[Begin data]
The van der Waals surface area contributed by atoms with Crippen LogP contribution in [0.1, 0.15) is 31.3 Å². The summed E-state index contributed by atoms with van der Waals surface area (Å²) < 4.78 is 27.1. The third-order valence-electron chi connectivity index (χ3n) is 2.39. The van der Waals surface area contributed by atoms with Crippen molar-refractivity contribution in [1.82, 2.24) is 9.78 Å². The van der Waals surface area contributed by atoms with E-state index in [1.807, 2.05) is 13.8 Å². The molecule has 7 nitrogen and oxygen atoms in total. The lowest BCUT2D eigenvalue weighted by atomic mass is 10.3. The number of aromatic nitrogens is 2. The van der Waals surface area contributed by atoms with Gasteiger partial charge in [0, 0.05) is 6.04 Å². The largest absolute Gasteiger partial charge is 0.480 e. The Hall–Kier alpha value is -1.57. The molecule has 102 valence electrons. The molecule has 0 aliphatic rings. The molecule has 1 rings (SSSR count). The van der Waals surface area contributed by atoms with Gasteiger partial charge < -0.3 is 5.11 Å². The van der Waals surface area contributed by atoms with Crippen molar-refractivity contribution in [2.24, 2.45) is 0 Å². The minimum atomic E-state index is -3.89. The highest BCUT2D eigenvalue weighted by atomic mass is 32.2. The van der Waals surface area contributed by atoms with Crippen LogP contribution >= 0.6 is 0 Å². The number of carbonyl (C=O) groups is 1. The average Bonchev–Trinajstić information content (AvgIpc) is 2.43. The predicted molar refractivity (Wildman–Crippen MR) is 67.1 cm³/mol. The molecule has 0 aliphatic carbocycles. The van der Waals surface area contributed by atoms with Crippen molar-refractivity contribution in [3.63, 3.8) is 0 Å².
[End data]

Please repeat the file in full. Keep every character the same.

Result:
The van der Waals surface area contributed by atoms with Crippen LogP contribution in [0.1, 0.15) is 31.3 Å². The summed E-state index contributed by atoms with van der Waals surface area (Å²) < 4.78 is 27.1. The third-order valence-electron chi connectivity index (χ3n) is 2.39. The van der Waals surface area contributed by atoms with Crippen molar-refractivity contribution in [1.82, 2.24) is 9.78 Å². The van der Waals surface area contributed by atoms with E-state index in [1.807, 2.05) is 13.8 Å². The molecule has 7 nitrogen and oxygen atoms in total. The lowest BCUT2D eigenvalue weighted by atomic mass is 10.3. The number of aromatic nitrogens is 2. The van der Waals surface area contributed by atoms with Gasteiger partial charge in [0, 0.05) is 6.04 Å². The largest absolute Gasteiger partial charge is 0.480 e. The Hall–Kier alpha value is -1.57. The molecule has 102 valence electrons. The molecule has 0 aliphatic rings. The molecule has 1 rings (SSSR count). The van der Waals surface area contributed by atoms with Gasteiger partial charge < -0.3 is 5.11 Å². The van der Waals surface area contributed by atoms with Crippen molar-refractivity contribution in [2.24, 2.45) is 0 Å². The minimum atomic E-state index is -3.89. The highest BCUT2D eigenvalue weighted by atomic mass is 32.2. The van der Waals surface area contributed by atoms with Crippen LogP contribution >= 0.6 is 0 Å². The number of carbonyl (C=O) groups is 1. The average Bonchev–Trinajstić information content (AvgIpc) is 2.43. The predicted molar refractivity (Wildman–Crippen MR) is 67.1 cm³/mol. The molecule has 0 aliphatic carbocycles. The van der Waals surface area contributed by atoms with Crippen molar-refractivity contribution in [3.63, 3.8) is 0 Å².